Thomas Broni Denies Vote-Buying Allegation
....But party guru thinks otherwise Mr. Thomas Broni, Deputy Minister of the Interior and an aspirant of the Asutifi South constituency parliamentary seat, has admitted that he had provided bicycles, motorcycles and a Pajero to some delegates of the new Patriotic Party (NPP) in the constituency.
He, however, explained that they were his contribution to the party's campaign and not a means of influencing the upcoming constituency primary.
Information reaching the Brong Ahafo Regional Bureau of The Chronicle speaks of alleged bribery by the parliamentary aspirants in their quest to get the nod of the delegates.
According to the paper's sources, each of the delegates had received two bicycles from the incumbent MP, Mrs. Cecilia Djan Amoah and Mr. Broni.
Ten of the delegates, it was alleged, were each given a motor bicycle by Mr. Broni in addition to the bicycles.
The constituency chairman of the party, Mr. Asamoah allegedly received a Pajero from Mr Broni for his private use and for campaigning, while a nephew of his was given a pick-up.
Some of the beneficiaries of the bicycles, The Chronicle gathered, were the former party youth organiser, Mr. Samuel Addai, the Hwidiem Zongo representative of the party, Harruna Mohammed, Morro Ibrahim, the Asanteagya representative.
The Hwidiem Traditional Council's registrar was also allegedly given a taxicab by Mrs. Amoah to campaign for her.
Mrs Amoah, Nana Nsiah Awuah and Mr. Broni are vying for election as the party's candidate for the constituency in the December general election.
But it was alleged that Nana Nsiah Awuah, who is apparently financially handicapped has not been receiving as much attention as his opponents.
The Chronicle was further told that some of the party members had threatened to boycott the parliamentary election if the candidates would not give them similar packages.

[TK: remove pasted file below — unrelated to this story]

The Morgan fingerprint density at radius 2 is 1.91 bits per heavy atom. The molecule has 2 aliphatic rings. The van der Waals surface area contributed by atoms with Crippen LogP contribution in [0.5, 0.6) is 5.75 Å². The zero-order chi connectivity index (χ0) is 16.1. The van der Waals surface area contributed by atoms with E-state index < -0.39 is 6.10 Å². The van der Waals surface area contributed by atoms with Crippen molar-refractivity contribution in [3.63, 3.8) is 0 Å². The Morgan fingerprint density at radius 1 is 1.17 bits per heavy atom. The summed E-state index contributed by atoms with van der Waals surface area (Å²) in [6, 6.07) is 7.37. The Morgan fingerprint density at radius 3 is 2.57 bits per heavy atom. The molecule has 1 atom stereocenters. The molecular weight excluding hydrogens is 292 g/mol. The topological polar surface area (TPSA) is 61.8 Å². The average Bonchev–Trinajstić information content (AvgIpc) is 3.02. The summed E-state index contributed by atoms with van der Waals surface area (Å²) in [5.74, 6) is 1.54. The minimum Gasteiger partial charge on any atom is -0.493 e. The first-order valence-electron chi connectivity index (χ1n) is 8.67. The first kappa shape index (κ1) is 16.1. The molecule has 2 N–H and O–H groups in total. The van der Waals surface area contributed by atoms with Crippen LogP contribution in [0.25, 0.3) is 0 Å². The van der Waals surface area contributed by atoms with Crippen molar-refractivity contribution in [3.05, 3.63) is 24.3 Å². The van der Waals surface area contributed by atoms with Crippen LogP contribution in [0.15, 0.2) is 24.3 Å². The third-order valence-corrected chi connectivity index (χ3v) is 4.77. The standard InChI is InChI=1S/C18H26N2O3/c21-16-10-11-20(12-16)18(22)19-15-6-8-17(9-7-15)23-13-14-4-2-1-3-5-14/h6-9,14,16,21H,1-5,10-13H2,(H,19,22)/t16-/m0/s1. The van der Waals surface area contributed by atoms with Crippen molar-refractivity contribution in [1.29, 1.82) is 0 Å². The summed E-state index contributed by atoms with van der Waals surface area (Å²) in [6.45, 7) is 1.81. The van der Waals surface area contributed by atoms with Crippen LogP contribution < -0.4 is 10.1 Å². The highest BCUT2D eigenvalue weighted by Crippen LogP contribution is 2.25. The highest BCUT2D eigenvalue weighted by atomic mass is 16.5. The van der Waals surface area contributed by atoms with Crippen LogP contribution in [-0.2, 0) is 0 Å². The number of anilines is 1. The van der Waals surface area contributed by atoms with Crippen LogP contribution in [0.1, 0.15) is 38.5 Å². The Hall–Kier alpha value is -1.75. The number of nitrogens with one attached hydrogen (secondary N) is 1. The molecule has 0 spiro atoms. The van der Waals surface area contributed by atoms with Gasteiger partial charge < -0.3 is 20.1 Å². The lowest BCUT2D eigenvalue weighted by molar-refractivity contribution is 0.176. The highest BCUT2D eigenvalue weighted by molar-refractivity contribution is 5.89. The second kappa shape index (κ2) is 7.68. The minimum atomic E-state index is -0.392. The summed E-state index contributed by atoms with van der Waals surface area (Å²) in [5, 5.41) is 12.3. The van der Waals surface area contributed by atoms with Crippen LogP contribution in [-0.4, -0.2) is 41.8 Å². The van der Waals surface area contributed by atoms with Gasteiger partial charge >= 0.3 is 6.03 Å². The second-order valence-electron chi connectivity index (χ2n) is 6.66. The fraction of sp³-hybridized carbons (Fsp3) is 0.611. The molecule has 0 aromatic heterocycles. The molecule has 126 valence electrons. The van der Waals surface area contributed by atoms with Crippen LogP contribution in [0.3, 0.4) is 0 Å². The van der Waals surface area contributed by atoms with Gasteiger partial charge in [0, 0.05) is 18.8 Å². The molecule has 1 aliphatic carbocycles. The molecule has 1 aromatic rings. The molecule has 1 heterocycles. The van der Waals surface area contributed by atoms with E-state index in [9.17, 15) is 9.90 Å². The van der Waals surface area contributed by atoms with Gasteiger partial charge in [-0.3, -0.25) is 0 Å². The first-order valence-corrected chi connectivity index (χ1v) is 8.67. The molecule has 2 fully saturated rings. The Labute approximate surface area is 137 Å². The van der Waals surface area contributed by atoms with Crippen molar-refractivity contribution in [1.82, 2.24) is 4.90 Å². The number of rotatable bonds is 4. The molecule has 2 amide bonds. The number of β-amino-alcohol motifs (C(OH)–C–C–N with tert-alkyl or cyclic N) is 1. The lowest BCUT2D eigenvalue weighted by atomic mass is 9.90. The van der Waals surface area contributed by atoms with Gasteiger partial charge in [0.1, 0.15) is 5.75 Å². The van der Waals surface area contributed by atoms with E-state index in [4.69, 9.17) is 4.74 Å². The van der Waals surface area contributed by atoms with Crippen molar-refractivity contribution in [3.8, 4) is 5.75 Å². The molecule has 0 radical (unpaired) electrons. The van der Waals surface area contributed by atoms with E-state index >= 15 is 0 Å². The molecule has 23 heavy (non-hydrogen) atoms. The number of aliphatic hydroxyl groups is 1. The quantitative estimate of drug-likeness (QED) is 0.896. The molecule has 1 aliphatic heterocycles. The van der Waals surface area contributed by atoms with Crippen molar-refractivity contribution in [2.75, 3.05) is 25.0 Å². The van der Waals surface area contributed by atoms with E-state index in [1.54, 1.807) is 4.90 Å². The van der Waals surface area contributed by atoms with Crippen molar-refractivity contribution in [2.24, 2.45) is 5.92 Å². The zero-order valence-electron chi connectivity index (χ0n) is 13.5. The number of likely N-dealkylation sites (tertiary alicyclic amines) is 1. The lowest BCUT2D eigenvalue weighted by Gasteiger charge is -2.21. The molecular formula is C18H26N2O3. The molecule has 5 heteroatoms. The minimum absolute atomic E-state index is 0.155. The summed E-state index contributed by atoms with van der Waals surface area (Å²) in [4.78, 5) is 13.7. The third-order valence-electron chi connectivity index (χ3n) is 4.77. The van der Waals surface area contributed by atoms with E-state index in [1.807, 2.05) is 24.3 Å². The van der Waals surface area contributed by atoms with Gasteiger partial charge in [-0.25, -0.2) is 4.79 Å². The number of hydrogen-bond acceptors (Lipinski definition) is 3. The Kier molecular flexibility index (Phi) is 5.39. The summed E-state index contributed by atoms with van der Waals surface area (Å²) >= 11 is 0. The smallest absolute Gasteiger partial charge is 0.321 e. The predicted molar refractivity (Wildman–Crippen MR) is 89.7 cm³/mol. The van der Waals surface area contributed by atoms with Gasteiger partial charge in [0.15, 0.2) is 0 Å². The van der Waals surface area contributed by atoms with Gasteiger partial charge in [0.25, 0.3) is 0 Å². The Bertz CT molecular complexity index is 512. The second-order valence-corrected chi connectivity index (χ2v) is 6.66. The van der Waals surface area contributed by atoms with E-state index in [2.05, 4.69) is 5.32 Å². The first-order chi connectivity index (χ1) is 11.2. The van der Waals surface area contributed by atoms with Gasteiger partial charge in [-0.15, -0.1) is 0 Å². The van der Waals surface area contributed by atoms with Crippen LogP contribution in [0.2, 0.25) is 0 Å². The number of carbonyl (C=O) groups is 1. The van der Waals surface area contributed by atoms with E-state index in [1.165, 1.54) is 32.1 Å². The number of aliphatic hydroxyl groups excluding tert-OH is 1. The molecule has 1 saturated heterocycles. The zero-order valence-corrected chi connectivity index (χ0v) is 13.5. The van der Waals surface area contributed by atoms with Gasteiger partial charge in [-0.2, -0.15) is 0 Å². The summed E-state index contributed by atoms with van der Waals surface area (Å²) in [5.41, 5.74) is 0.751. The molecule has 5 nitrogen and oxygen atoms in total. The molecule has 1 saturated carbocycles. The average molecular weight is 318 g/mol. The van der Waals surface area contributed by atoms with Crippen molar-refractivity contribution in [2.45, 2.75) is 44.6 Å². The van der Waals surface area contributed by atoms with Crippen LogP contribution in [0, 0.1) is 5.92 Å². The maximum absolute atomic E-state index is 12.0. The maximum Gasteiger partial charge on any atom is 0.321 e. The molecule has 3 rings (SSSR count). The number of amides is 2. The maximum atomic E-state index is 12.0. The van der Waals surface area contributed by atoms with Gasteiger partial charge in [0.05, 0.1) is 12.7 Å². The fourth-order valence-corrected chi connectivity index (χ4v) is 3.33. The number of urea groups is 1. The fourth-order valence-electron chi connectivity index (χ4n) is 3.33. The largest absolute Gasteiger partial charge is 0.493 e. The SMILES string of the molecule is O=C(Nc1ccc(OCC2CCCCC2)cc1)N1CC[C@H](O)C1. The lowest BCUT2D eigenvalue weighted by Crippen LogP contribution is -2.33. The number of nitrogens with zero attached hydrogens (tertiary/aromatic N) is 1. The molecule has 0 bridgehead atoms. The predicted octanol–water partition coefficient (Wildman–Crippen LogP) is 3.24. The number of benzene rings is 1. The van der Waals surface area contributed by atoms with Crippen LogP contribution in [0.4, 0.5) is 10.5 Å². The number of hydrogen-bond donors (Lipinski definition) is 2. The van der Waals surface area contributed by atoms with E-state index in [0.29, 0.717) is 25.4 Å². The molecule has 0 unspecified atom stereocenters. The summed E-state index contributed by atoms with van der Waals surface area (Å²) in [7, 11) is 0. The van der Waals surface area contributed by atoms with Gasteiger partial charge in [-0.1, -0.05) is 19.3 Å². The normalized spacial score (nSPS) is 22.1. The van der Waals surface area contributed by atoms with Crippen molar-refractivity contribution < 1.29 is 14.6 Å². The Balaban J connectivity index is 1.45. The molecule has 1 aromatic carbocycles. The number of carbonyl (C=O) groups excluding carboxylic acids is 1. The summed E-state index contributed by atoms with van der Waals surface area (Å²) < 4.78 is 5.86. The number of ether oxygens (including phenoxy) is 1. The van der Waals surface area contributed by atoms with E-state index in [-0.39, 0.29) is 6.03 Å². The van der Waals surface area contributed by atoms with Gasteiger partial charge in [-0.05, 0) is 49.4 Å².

They said they did not understand why the constituency executives should demand such expensive packages from the aspirants after they had paid nomination fees of ¢11 million each charged by the party.
On the chances of the three aspirants, the paper was told that the tension, especially between supporters of Mr. Broni and Mrs Amoah could degenerate into intra-party conflict.
The two are said to be trading accusations that the other did not hail from the constituency. Mrs Amoah is accused of hailing from Denkyira in the Central Region while her supporters also claim Mr. Broni is a Burkinabe.
In a telephone interview, Mr Broni said, in addition to the motorbikes, bicycles and cars, he had made available 20 more bicycles to be given out to other party officials.
He accused Nana Awuah of spreading false rumours about the bikes and cars, saying he rather attempted to bribe the delegates with ¢200,000 each but they rejected it because it was too small for them.
He explained that the items he provided were not meant for the delegates but for the party.
He emphasised that he has had no intention of bribing anybody for votes as being rumoured, saying his gesture was aimed at facilitating the movement of the party campaign team to ensure victory in the elections.
Mr. Broni threatened to withdraw the items if the people continued to show ingratitude but as to whether or not he would withdraw his candidature as well, he said that was his own personal issue.
The Hwidiem Zonal chairman of the party, Mr. Fred Opoku Amankwa said Mr. Broni's decision to provide the items to the party executives amounted to bribery.
According to him, the deputy minister had never contributed to the party's development until recently when the nominations were opened, adding that, " it has become clear that he wanted to bribe us, but some of us could never be influenced by anybody."
Mr. Amankwa said Mrs. Amoah on the other hand, had supplied them with bicycles and other items long before the nominations for the primary opened and he did not think hers was bribery.